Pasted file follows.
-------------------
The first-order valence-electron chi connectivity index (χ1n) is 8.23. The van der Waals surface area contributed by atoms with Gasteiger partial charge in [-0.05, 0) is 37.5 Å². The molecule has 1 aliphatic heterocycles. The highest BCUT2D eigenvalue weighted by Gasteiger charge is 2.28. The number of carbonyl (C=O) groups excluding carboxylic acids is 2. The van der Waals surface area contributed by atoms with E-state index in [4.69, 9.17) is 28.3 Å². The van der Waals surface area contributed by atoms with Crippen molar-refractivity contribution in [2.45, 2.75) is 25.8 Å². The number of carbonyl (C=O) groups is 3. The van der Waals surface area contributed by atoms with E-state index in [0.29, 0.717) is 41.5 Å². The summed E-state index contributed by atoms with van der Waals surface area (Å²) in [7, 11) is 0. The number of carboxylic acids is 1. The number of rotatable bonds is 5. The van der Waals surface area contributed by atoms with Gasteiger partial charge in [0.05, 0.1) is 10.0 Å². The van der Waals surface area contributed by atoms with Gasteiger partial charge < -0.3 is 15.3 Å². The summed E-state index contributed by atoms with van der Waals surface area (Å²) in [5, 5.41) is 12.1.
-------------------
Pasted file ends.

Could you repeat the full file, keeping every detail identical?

The first-order valence-electron chi connectivity index (χ1n) is 8.23. The van der Waals surface area contributed by atoms with Gasteiger partial charge in [-0.05, 0) is 37.5 Å². The molecule has 1 aliphatic heterocycles. The highest BCUT2D eigenvalue weighted by Gasteiger charge is 2.28. The number of carbonyl (C=O) groups excluding carboxylic acids is 2. The van der Waals surface area contributed by atoms with E-state index in [4.69, 9.17) is 28.3 Å². The van der Waals surface area contributed by atoms with Crippen molar-refractivity contribution in [2.45, 2.75) is 25.8 Å². The number of carbonyl (C=O) groups is 3. The van der Waals surface area contributed by atoms with E-state index in [0.29, 0.717) is 41.5 Å². The summed E-state index contributed by atoms with van der Waals surface area (Å²) in [7, 11) is 0. The number of carboxylic acids is 1. The number of rotatable bonds is 5. The van der Waals surface area contributed by atoms with Gasteiger partial charge in [0.05, 0.1) is 10.0 Å². The van der Waals surface area contributed by atoms with Gasteiger partial charge < -0.3 is 15.3 Å². The summed E-state index contributed by atoms with van der Waals surface area (Å²) in [5, 5.41) is 12.1.